Until You Are Dead, Dead, Dead
The Hanging of Albert Edwin Batson
Jim Bradshaw and Danielle Miller
Narrated by Thomas Stone
Approximately 6 hours
Book published by University Press of Mississippi
In 1902, on a prairie in southwest Louisiana, six members of a farming family are found murdered. Albert Edwin Batson, a white, itinerant farm worker, transformed from likely suspect to likely lynching victim as people in the surrounding countryside lusted for vengeance. In a territory where the locals were coping with the opening of the prairies by the railroad and the disorienting, disruptive advances of the rice and oil industries into what was predominantly cattle country, Batson, an outsider, made an ideal scapegoat.
Until You Are Dead, Dead, Dead tells the story of the legal trials of Batson for the murder of six members of the Earll family and of the emotional trial of his mother. She believed him innocent and worked tirelessly, but futilely, to save her son's life. Almost two dozen photos of Batson, his mother, and the principals involved in his arrest and convictions help bring this struggle to life.
Though the evidence against him was entirely circumstantial, most of the citizenry of southwest Louisiana considered him guilty. Sensational headlines in national and local newspapers stirred up so much emotion, authorities feared he would be lynched before they could hang him legally. Even-handed, objective, and thorough, the authors sift the evidence and lament the incompetence of Batson's court-appointed attorneys. The state tried the young man and convicted him twice of the murders and sentenced him each time to death. Louisiana's governor refused to accept the state pardon board's recommendation that Batson's final sentence be commuted to life in prison. A stranger in a rapidly changing society, Batson was hanged.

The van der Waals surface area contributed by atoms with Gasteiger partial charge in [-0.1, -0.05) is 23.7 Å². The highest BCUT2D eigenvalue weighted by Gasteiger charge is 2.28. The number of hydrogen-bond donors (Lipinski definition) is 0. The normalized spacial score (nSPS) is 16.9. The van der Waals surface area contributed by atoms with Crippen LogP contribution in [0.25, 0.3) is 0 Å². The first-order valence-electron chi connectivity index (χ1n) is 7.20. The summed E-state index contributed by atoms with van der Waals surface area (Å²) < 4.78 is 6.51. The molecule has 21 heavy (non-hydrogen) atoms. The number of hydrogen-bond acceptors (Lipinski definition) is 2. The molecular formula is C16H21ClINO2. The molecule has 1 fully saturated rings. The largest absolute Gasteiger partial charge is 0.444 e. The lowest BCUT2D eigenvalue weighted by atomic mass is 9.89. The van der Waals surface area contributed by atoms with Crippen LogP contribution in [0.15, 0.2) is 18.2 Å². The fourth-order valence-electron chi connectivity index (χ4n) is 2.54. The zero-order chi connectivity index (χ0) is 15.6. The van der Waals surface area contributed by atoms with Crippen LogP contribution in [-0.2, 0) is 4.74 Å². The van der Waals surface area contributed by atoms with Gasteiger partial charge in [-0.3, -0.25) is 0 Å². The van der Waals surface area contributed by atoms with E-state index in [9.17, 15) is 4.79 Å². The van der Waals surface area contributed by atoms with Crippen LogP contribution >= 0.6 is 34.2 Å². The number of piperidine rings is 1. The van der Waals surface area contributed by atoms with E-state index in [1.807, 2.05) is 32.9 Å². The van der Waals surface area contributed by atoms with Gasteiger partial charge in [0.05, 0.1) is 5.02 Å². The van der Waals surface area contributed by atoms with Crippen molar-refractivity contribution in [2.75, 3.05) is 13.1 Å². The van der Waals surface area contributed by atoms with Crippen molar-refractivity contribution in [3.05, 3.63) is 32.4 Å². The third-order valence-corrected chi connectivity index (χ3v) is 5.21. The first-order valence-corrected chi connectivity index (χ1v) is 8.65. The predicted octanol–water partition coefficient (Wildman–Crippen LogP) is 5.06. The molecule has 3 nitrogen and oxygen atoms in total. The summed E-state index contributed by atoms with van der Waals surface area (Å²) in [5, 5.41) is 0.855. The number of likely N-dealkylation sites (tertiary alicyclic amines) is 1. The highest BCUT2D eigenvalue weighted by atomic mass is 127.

Jim Bradshaw retired as an editor and writer for the Lafayette Daily Advertiser in 2008 but continues to write his popular "C'est Vrai" column for syndication. Author of three previous books on Louisiana, he has written for newspapers and magazines for more than forty years, and his columns have received national and regional awards.
Danielle Miller lived and worked around the world before taking a job with the Calcasieu Parish Public Library System in 1991. She is a researcher and translator in French genealogy.
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